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I just wanted to thank everyone for a great year. You all are such a blessing in my life, and I’m glad to have gotten to know all of you. Good luck on finals, and I’ll see you next Saturday!

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May 02 2014

Beginning of the end

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It is unbelievable how fast this semester has gone. I can’t believe we are already here – almost approaching the end. I am really glad that I had the opportunity to be apart of the PHAGES experience this past semester. Not only have I learned a lot, but I have gotten to know you all a little better, and the experience has been amazing .

Flashback to  first few sections of lab, when we watched the Hatful lectures: I remember feeling so overwhelmed with everything that I didn’t know about bacteriophages and the bioinformatics software. Looking back, it’s crazy how much I’ve gained from this research experience, and I am incredibly grateful. For example, we’ve learned how to annotate DNA sequences and blast protein sequences and through these techniques found novel protein sequences, frame-shifts, and a BUNCH of NKFs. These accomplishments are nothing short of awesome!

As we close out this semester, I want to thank you all for including me in your class. Study hard and finish strong!

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May 02 2014

The End

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I can’t believe this year is coming to a close.  I never would have thought that I would be part of such an amazing research experience.  Our last class is tomorrow, and our last lab is done.  I’ve really enjoyed my time with SEA Phages, and feel like I have grown so much in knowledge and now I have more direction with what I want to do with my life.  It is such a bittersweet feeling to have such an experience end.  Thanks to my classmates for such a great atmosphere and thanks to Dr. Adair and Dr. Gibbon for their passion and dedication to our class.   Phages rule. <3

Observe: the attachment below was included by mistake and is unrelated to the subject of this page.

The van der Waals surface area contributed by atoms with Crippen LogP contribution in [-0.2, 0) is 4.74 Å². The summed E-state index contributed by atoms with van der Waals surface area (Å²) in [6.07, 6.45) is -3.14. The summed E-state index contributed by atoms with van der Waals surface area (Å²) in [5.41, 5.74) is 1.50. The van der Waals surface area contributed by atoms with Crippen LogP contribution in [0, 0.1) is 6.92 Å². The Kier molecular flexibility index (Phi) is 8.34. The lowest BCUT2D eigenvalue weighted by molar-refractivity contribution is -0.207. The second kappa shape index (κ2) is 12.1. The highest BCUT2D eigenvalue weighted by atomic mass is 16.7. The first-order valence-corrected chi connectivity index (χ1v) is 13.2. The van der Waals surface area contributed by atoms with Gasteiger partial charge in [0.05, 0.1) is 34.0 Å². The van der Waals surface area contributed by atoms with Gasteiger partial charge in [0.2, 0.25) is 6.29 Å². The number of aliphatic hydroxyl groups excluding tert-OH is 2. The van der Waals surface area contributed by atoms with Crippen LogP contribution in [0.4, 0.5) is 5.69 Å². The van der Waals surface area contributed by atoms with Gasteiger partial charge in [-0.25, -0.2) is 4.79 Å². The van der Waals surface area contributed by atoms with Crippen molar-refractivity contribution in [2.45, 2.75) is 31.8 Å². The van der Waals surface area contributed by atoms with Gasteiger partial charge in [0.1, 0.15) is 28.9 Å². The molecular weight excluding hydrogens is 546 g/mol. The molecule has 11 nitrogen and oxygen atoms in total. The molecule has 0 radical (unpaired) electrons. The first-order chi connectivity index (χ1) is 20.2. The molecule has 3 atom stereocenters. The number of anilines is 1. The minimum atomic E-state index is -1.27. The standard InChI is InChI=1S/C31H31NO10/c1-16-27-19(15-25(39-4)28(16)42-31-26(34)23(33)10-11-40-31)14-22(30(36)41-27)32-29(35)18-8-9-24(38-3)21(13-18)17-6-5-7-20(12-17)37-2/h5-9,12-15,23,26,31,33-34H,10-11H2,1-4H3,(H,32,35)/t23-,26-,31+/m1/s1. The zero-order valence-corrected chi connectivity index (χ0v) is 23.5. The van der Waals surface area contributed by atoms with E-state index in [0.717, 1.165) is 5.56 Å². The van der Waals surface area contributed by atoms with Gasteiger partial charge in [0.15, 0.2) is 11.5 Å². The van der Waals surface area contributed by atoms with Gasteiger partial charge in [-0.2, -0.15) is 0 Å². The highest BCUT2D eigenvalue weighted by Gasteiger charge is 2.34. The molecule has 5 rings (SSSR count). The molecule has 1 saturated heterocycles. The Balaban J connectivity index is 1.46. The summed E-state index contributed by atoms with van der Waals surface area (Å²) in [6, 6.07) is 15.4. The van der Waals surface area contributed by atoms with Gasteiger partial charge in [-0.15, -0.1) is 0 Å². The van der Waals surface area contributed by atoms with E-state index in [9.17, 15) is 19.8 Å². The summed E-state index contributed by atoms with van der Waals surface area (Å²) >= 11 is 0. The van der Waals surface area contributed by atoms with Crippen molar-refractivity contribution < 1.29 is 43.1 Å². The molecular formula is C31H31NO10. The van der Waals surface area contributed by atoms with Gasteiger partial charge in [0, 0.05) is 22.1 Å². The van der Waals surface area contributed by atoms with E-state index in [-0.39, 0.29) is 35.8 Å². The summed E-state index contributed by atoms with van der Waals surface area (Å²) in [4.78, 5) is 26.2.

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May 02 2014

Sniffing Out The Opposite Gender

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Just today a research article was released on the study of chemical cues humans use to identify the opposite gender. It seems that as humans we have similar chemical cues as pheromones. Apparently just using our nose we can smell androstadienone (in males) and estratetraenol (in females) on an unconscious level. After smelling these hormones a person can identify of judge if the walk of a certain person is more feminine or masculine. However, this doesn’t mean that a woman can smell another woman’s estratetraenol and think her walk is more feminine. The study shows that only males smell the estratetraenol and judge the walk to be feminine. Similarly, the women can smell the androstadienone in men and judge the walk as being masculine, whereas men cannot do it. The article is linked below.

Humans Have a Nose for Gender

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May 01 2014

Dinosaur Blastulas!

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Hey guys!

Since the last unit we covered included animal development, I have been doing a little outside reading and came across this awesome article. Scientists have discovered the oldest fossilized evidence of dinosaur embryos. There are many difficulties associated with dinosaur embryos because as you know, dinosaurs laid eggs. There are many examples of fossilized eggs, but being able to find remnants of the actual embryo is extremely rare. This discovery is helping scientists trace the developmental pathways back to some hundreds of millions of years. Here’s the link if you’re interested!

 

http://www.nature.com/nature/journal/v496/n7444/full/nature11978.html